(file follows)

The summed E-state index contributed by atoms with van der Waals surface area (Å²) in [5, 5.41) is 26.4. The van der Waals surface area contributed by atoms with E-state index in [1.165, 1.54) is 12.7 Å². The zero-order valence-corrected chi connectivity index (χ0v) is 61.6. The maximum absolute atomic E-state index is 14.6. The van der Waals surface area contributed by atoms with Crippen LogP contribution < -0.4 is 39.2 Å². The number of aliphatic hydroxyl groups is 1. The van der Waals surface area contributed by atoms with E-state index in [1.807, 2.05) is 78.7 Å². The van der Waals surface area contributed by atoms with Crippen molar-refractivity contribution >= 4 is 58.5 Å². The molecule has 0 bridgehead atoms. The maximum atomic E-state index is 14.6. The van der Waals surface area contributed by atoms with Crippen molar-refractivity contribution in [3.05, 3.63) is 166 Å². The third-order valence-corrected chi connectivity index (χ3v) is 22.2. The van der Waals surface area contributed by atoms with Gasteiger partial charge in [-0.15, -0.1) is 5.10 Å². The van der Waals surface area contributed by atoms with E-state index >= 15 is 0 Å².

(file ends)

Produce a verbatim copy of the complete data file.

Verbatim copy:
The summed E-state index contributed by atoms with van der Waals surface area (Å²) in [5, 5.41) is 26.4. The van der Waals surface area contributed by atoms with E-state index in [1.165, 1.54) is 12.7 Å². The zero-order valence-corrected chi connectivity index (χ0v) is 61.6. The maximum absolute atomic E-state index is 14.6. The van der Waals surface area contributed by atoms with Crippen LogP contribution < -0.4 is 39.2 Å². The number of aliphatic hydroxyl groups is 1. The van der Waals surface area contributed by atoms with E-state index in [1.807, 2.05) is 78.7 Å². The van der Waals surface area contributed by atoms with Crippen molar-refractivity contribution >= 4 is 58.5 Å². The molecule has 0 bridgehead atoms. The maximum atomic E-state index is 14.6. The van der Waals surface area contributed by atoms with Crippen molar-refractivity contribution in [3.05, 3.63) is 166 Å². The third-order valence-corrected chi connectivity index (χ3v) is 22.2. The van der Waals surface area contributed by atoms with Gasteiger partial charge in [-0.15, -0.1) is 5.10 Å². The van der Waals surface area contributed by atoms with E-state index >= 15 is 0 Å².